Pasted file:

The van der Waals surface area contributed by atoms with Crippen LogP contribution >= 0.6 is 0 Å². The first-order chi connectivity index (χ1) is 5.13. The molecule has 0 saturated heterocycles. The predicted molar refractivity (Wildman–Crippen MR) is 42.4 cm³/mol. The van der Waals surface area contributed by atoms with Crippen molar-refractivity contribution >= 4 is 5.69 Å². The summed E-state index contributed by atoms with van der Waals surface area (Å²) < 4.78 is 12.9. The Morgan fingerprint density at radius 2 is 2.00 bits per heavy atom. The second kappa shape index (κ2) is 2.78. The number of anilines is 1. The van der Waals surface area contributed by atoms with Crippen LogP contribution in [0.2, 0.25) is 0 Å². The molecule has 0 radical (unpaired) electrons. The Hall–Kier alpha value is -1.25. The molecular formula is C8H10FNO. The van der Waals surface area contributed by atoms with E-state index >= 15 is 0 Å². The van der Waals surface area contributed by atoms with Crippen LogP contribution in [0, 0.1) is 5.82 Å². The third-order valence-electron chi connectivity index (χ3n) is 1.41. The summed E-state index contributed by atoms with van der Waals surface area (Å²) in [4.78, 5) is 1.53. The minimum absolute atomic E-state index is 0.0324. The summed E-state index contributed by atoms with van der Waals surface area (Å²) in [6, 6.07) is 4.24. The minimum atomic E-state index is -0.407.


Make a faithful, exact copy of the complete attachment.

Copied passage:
The van der Waals surface area contributed by atoms with Crippen LogP contribution >= 0.6 is 0 Å². The first-order chi connectivity index (χ1) is 5.13. The molecule has 0 saturated heterocycles. The predicted molar refractivity (Wildman–Crippen MR) is 42.4 cm³/mol. The van der Waals surface area contributed by atoms with Crippen molar-refractivity contribution >= 4 is 5.69 Å². The summed E-state index contributed by atoms with van der Waals surface area (Å²) < 4.78 is 12.9. The Morgan fingerprint density at radius 2 is 2.00 bits per heavy atom. The second kappa shape index (κ2) is 2.78. The number of anilines is 1. The van der Waals surface area contributed by atoms with Crippen LogP contribution in [0.2, 0.25) is 0 Å². The molecule has 0 radical (unpaired) electrons. The Hall–Kier alpha value is -1.25. The molecular formula is C8H10FNO. The van der Waals surface area contributed by atoms with E-state index >= 15 is 0 Å². The van der Waals surface area contributed by atoms with Crippen LogP contribution in [0, 0.1) is 5.82 Å². The third-order valence-electron chi connectivity index (χ3n) is 1.41. The summed E-state index contributed by atoms with van der Waals surface area (Å²) in [4.78, 5) is 1.53. The minimum absolute atomic E-state index is 0.0324. The summed E-state index contributed by atoms with van der Waals surface area (Å²) in [6, 6.07) is 4.24. The minimum atomic E-state index is -0.407.